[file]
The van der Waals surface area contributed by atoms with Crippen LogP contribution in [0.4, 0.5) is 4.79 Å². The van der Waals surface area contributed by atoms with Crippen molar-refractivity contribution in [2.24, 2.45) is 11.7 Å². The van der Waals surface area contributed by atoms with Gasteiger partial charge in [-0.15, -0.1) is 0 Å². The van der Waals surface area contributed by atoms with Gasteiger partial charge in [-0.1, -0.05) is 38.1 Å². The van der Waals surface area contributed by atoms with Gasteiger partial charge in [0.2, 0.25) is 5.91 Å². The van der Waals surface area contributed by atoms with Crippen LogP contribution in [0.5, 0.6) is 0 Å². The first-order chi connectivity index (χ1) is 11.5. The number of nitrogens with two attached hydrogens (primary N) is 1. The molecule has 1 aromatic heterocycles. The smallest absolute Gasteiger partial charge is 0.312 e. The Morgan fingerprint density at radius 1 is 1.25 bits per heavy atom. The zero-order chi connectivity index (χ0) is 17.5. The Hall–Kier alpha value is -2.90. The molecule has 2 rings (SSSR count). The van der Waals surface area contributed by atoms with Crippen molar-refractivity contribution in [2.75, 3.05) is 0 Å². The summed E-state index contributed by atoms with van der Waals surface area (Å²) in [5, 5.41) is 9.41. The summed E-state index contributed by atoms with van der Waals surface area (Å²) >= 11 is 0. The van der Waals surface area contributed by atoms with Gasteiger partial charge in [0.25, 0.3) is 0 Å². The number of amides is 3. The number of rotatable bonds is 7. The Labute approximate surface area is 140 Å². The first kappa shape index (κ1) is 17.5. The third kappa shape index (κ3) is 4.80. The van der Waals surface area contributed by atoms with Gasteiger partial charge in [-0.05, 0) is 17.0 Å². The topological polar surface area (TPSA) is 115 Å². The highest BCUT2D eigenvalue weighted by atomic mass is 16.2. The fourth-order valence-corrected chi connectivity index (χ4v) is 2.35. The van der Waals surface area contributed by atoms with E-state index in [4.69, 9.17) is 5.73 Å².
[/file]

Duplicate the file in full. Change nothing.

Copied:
The van der Waals surface area contributed by atoms with Crippen LogP contribution in [0.4, 0.5) is 4.79 Å². The van der Waals surface area contributed by atoms with Crippen molar-refractivity contribution in [2.24, 2.45) is 11.7 Å². The van der Waals surface area contributed by atoms with Gasteiger partial charge in [-0.15, -0.1) is 0 Å². The van der Waals surface area contributed by atoms with Gasteiger partial charge in [-0.1, -0.05) is 38.1 Å². The van der Waals surface area contributed by atoms with Gasteiger partial charge in [0.2, 0.25) is 5.91 Å². The van der Waals surface area contributed by atoms with Crippen LogP contribution in [0.5, 0.6) is 0 Å². The first-order chi connectivity index (χ1) is 11.5. The number of nitrogens with two attached hydrogens (primary N) is 1. The molecule has 1 aromatic heterocycles. The smallest absolute Gasteiger partial charge is 0.312 e. The Morgan fingerprint density at radius 1 is 1.25 bits per heavy atom. The zero-order chi connectivity index (χ0) is 17.5. The Hall–Kier alpha value is -2.90. The molecule has 2 rings (SSSR count). The van der Waals surface area contributed by atoms with Crippen molar-refractivity contribution in [2.75, 3.05) is 0 Å². The summed E-state index contributed by atoms with van der Waals surface area (Å²) in [5, 5.41) is 9.41. The summed E-state index contributed by atoms with van der Waals surface area (Å²) >= 11 is 0. The van der Waals surface area contributed by atoms with Gasteiger partial charge in [0.25, 0.3) is 0 Å². The number of amides is 3. The number of rotatable bonds is 7. The Labute approximate surface area is 140 Å². The first kappa shape index (κ1) is 17.5. The third kappa shape index (κ3) is 4.80. The van der Waals surface area contributed by atoms with Gasteiger partial charge in [-0.05, 0) is 17.0 Å². The topological polar surface area (TPSA) is 115 Å². The highest BCUT2D eigenvalue weighted by atomic mass is 16.2. The fourth-order valence-corrected chi connectivity index (χ4v) is 2.35. The van der Waals surface area contributed by atoms with E-state index in [4.69, 9.17) is 5.73 Å².